Amanda Barnhardt

These are very cute, but when it says, “portable”, it truly means you cannot leave it out. One gust of wind and your support posts will snap. That’s what happened to one that we made.

Anonymous

kristin –
it’s true, the late afternoon sun is getting quite low and there is less shade, but during the morning/mid-day, the shade is quite plentiful i promise.

amanda – i’m surprised your poles snapped. did you use thick hardwood dowels? mine have seen some fairly sharp wind and they sway a bit, but no breaking or toppling. if you live in particularly windy area, you could use galvanized plumbing pipe for the posts instead of wood; the pipe is more expensive but significantly stronger. good luck!

Beth

I made this to be a temporary overhang for our backdoor, and while i love the way it looks any bit of wind will knock it right over. I used 2.5qt containers, the same size as shown above, filled to the brim with concrete, and 6′ poles. I would hate to put a larger container in place as anything larger would take up too much space in a heavy-traffic area. Cute idea. Too bad it doesn’t work outdoors.

Audrey

I just tried making this project over the weekend.

I did expand it – I used 6′ dowels at the front, but 8′ at the back – and the 2.5 liter buckets def didn’t cut it. I plan on trying the 5 quart buckets with more cement, at least on the 8′ dowels.

Oh – and a note about finding the dowels – which increased my cost. I couldn’t find the right width dowel at the right size length, so I used closet poles. Pricier ($7.5-9.5 each), but definitely sturdier and already cut at the 6′ and 8′ mark.

I think once I’ve made those changes it should work just fine. I’m also using a vinyl table cloth as my overhead cloth – slightly waterproof, so I can set it up for smokers if its just sprinkling.

So the project has been a little more expensive than I originally thought. But will still be cheaper than buying a canopy – and will give me some shade on my 2nd floor apt balcony.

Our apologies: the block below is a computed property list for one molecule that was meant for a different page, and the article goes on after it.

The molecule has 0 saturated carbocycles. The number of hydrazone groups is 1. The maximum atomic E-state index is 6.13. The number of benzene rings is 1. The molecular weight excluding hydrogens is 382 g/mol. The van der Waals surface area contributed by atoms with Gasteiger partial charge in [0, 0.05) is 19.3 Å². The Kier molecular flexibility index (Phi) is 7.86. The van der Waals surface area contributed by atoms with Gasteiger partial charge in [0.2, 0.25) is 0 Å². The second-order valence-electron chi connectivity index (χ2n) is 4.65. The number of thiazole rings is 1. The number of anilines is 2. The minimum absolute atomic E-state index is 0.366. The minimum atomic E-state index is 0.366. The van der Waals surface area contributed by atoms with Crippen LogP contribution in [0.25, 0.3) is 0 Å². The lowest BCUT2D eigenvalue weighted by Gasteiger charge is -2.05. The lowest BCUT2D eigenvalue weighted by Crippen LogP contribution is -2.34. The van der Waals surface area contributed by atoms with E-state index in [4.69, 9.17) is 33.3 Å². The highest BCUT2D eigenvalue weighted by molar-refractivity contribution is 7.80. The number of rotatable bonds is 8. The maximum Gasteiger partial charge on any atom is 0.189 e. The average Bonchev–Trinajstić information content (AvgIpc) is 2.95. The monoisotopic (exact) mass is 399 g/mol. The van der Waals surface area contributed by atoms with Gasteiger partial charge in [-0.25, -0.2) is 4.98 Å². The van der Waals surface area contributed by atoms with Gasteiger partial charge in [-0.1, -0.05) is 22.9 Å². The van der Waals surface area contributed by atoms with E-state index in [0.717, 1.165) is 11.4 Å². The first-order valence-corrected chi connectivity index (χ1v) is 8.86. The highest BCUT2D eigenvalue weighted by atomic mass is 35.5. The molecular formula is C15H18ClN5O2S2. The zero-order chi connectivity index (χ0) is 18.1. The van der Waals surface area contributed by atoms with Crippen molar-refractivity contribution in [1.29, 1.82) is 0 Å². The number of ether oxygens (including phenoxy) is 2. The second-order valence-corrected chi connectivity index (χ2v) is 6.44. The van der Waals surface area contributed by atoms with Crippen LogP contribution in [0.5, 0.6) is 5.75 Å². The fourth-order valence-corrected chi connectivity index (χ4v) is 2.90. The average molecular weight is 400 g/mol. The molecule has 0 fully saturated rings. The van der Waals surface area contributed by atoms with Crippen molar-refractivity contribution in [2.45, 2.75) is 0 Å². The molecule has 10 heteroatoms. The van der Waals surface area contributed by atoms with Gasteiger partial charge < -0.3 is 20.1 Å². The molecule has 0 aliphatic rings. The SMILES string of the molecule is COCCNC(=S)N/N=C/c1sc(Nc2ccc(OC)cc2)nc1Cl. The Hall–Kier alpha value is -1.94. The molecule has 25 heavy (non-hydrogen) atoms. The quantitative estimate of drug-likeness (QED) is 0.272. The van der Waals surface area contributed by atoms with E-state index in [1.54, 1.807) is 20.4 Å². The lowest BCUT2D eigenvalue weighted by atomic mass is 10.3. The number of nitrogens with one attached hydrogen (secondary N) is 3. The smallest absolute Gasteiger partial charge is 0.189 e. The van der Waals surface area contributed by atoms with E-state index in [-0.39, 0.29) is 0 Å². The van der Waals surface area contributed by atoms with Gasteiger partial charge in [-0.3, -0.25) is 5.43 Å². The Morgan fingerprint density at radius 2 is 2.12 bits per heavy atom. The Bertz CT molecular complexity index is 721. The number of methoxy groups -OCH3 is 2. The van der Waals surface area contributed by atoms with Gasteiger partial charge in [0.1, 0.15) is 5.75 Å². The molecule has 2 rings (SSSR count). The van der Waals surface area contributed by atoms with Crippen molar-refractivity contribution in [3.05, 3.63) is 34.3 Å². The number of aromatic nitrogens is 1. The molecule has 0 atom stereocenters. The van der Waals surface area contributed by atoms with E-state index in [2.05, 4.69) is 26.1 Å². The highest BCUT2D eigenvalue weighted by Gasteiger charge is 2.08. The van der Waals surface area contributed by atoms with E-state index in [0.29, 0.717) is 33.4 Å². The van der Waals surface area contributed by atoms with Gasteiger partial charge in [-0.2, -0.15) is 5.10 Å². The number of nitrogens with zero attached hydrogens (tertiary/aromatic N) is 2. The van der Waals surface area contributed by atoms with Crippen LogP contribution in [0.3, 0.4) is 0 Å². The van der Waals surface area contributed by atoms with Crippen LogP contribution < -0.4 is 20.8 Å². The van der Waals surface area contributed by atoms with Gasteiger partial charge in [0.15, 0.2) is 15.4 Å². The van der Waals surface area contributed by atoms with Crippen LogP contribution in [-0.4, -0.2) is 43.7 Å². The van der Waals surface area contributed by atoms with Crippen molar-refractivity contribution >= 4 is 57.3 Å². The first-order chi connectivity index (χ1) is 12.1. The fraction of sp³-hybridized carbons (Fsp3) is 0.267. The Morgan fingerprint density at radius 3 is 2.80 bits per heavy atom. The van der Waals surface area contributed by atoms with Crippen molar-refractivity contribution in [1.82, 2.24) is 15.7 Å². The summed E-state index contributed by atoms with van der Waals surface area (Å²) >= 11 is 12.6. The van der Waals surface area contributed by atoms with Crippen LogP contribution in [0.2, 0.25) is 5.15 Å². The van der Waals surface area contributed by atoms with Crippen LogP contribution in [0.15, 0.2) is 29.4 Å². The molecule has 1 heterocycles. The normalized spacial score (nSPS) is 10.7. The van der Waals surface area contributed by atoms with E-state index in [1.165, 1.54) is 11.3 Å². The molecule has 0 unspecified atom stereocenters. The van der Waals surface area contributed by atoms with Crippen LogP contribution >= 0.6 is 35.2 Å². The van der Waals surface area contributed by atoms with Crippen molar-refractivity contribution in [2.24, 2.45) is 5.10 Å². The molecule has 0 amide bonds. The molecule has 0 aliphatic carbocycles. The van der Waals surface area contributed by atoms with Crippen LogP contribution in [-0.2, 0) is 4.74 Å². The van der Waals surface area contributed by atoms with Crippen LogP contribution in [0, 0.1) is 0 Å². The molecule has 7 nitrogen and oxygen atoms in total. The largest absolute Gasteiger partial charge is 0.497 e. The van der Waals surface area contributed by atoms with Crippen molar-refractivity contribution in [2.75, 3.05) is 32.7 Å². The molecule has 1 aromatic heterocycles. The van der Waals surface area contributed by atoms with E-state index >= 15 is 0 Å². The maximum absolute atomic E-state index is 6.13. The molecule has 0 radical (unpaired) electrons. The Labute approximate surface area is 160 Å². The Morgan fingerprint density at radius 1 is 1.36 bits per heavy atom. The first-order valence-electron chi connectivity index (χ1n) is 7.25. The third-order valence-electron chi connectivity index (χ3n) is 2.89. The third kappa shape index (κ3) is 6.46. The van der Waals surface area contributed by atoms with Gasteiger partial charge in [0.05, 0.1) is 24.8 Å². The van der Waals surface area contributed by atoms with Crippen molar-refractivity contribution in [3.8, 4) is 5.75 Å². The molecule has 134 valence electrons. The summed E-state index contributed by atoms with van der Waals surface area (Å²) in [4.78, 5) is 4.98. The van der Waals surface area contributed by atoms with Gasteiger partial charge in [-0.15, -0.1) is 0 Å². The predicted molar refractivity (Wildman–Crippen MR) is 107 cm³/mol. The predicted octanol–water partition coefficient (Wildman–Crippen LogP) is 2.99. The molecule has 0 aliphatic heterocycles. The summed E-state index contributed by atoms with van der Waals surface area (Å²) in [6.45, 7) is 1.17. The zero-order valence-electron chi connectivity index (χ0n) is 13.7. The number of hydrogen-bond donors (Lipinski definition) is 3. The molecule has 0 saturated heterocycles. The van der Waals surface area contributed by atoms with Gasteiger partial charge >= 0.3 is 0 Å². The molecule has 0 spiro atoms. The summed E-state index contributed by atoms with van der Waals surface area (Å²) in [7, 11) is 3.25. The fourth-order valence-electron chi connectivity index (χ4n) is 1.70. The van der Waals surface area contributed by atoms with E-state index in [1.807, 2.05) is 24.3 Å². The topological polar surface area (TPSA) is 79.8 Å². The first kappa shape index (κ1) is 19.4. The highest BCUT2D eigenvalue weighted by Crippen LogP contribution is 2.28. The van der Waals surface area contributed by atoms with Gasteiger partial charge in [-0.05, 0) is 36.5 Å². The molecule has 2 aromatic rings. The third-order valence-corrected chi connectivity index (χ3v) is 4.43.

WanderChow

You rock!! I wish I’d seen this at the start of summer. Maybe I can work on one during the La Nina winter we’re going to have. It’ll remind me of brighter days to come. Thank you!!

Sarah

I live in South Carolina and i’m a red head so any portable shade is right up my alley! I will have this for next summer!

Linda

this is a great solution but I may need some advice on how to tweak it to fit my needs. I want to shade a corner of my concrete parking pad so would prefer a triangular approach. I don’t mind removing the shade every evening. I need something to withstand the wind during the day as we are atop a big hill. Concerned that a dowel wouldn’t work.

Bernadette

Thanks so much for sharing this and keeping it posted!! I am using your idea but with a bit of variation. I’m going to use PVC piping with elbows to connect across the top, so it will be more like a canopy. I’m also going to use larger buckets. Then I will treat some canvas and put in some grommets and attach it across the top. Then I am going to get some bulk white fabric to make “curtains” that drape with some privacy and to cover the PVC piping. I’ve already got all my furniture (free!) and it’s all white. Trying to find a nice outdoor rug with white in it and maybe a nice blue. Can’t wait it’s going to look great and be my porch oasis!